Interactions with your post – as well as share interactions – are combined. You have the option to break down each interaction to see who pressed "like", "love" "angry" or view the number of comments.
Likes, follows and demographic data of your page
If you are the proprietor of a Facebook business page or have made a Facebook page to build a community of like-minded individuals, these metrics are essential.
Page metrics – new likes, unlikes and follows – have a direct impact on the previously mentioned ones. As your page grows, so does the potential for quality impressions.
When people like your page, they automatically become page followers, too. Whenever you post something on the page, users that follow you will see your content piece on their page.
People that like your page can, however, 'unfollow' your page. In statistics, they’ll show up as an 'audience' but won’t see your posts in their feed and your organic reach will tank.
To prevent people from unfollowing you, create content compelling enough to attract engagement. This could cause a dip in your audience to impression ratio. And, it could be particularly important when creating your Facebook Insights reports.
Page demographic dimensions are also available for you: age, gender, location, and language. These metrics can also be attributed to those demographic dimensions as well: 20 page likes, from Dublin, Ireland, for example.
Analyzing your video analytics
With Facebook being one of the top video content hosting platforms, chances are, video analytics will be important to you, too.
Facebook boasts many video metrics for you to track. The main metric is video views. However, these views can be separated into more granular metrics:
- Total video views;
- Unique video views:
- Number of clicks that led to views;
- Organic number of seconds viewed;
- Paid number of seconds viewed;
- Auto-play number of seconds viewing.
Since we’ve covered the brunt of all Facebook metrics, it’s time to get the data organized. All this data needs to be turned into actionable reports that tell a story about your Facebook marketing performance.
Actionable Facebook Insights reports make campaign performance assessment easy and improve future campaign development.
Building your very own Facebook Insights Reports
Now we’re going to put all that data into easy-to-grasp, yet comprehensive visual reports. After all, this data is only useful if you can deduce actionable information.
Who is the recipient of your Facebook Insights Reports?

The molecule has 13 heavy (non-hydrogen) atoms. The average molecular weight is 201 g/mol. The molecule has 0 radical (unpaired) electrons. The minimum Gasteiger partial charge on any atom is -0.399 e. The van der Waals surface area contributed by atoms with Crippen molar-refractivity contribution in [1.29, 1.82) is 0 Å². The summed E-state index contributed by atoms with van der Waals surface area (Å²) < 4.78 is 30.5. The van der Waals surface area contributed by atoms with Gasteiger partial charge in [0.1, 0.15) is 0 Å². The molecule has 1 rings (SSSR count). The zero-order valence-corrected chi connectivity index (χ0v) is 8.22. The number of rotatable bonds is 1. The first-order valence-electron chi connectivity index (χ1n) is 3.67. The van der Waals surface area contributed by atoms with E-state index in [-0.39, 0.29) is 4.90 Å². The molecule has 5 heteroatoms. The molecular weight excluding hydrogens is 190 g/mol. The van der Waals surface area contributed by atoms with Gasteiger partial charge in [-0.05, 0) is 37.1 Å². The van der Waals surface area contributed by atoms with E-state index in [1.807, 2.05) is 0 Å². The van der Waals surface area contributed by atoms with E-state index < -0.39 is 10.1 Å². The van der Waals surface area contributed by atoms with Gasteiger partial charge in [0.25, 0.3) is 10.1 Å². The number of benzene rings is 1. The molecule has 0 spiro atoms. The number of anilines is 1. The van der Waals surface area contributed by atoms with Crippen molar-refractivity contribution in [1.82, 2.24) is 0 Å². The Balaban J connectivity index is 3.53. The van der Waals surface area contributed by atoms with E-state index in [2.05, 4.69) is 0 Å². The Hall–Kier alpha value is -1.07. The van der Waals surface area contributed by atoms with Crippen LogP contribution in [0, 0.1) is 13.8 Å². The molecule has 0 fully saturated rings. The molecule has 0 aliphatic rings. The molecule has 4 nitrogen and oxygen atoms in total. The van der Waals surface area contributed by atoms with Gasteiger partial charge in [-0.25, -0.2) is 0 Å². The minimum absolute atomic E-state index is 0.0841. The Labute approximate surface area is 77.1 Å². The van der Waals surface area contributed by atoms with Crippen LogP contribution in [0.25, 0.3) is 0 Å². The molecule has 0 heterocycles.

Consider this important question: Who will be the target recipient of your reports? Your answer will determine how your Facebook reports will look like and what kind of reporting tool you use.
We’ve taken the time to create a reporting walkthrough that would satisfy an internal marketing team’s needs. It will contain some deep engagement metrics, conversion rates, top-performing posts of the month, and other page insights.
The report needs to be structured in a way that it tells a story. In the example below, the report is divided into 3 pages, and each page aims at addressing a particular need.
Let's start with the questions that the report should answer:
Page 1: A Basic Overview
- What does the Facebook page advertising funnel look like? What are the conversion rates of your page like? Are there any changes in metrics since last month?
- Which form of reach has performed the best? What is the total reach of posts?
- What is the amount of traffic that comes to my website from my Facebook page?
Page 2: Page Demographic Analytics
- The most prevalent age group of our followers and those who engaged with our content.
- Most common gender of those who engaged with our content.
Page 3: Analysing our content posts
- Our most engaging content type;
- Most common engagement type (like, comment, share);
- The most popular post we published.
These questions will help create a foundation upon which we build our Facebook Insights reports. The questions above will be answered with the help of in-depth visuals and widgets.
Page 1: Basic Overview
The first page – a basic overview of weekly Facebook page performance. This page and the report were built in Whatagraph, but you may consider other Facebook analytics tools.